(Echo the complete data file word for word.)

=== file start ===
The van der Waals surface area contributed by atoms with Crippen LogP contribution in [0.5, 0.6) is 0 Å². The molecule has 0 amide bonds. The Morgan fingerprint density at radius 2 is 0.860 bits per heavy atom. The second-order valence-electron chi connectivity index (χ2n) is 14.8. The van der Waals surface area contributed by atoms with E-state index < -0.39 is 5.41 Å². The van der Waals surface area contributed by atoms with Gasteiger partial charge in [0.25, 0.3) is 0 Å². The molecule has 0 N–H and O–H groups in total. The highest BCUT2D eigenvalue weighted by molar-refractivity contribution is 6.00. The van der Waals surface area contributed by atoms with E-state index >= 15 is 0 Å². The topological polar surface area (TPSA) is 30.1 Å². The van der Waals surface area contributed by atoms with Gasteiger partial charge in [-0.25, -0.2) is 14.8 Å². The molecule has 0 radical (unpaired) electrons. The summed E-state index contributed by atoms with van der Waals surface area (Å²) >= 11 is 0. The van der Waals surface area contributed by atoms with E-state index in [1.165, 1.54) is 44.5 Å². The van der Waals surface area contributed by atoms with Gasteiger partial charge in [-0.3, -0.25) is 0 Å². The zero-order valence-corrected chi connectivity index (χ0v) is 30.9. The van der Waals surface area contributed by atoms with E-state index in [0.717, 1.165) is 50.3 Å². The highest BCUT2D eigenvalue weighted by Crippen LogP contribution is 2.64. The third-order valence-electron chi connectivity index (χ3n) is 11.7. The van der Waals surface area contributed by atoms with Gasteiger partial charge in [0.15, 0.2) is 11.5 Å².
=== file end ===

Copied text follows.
The van der Waals surface area contributed by atoms with Crippen LogP contribution in [0.5, 0.6) is 0 Å². The molecule has 0 amide bonds. The Morgan fingerprint density at radius 2 is 0.860 bits per heavy atom. The second-order valence-electron chi connectivity index (χ2n) is 14.8. The van der Waals surface area contributed by atoms with E-state index < -0.39 is 5.41 Å². The van der Waals surface area contributed by atoms with Gasteiger partial charge in [0.25, 0.3) is 0 Å². The molecule has 0 N–H and O–H groups in total. The highest BCUT2D eigenvalue weighted by molar-refractivity contribution is 6.00. The van der Waals surface area contributed by atoms with E-state index >= 15 is 0 Å². The topological polar surface area (TPSA) is 30.1 Å². The van der Waals surface area contributed by atoms with Gasteiger partial charge in [-0.25, -0.2) is 14.8 Å². The molecule has 0 radical (unpaired) electrons. The summed E-state index contributed by atoms with van der Waals surface area (Å²) >= 11 is 0. The van der Waals surface area contributed by atoms with E-state index in [1.165, 1.54) is 44.5 Å². The van der Waals surface area contributed by atoms with Gasteiger partial charge in [-0.3, -0.25) is 0 Å². The zero-order valence-corrected chi connectivity index (χ0v) is 30.9. The van der Waals surface area contributed by atoms with E-state index in [0.717, 1.165) is 50.3 Å². The highest BCUT2D eigenvalue weighted by Crippen LogP contribution is 2.64. The third-order valence-electron chi connectivity index (χ3n) is 11.7. The van der Waals surface area contributed by atoms with Gasteiger partial charge in [0.15, 0.2) is 11.5 Å².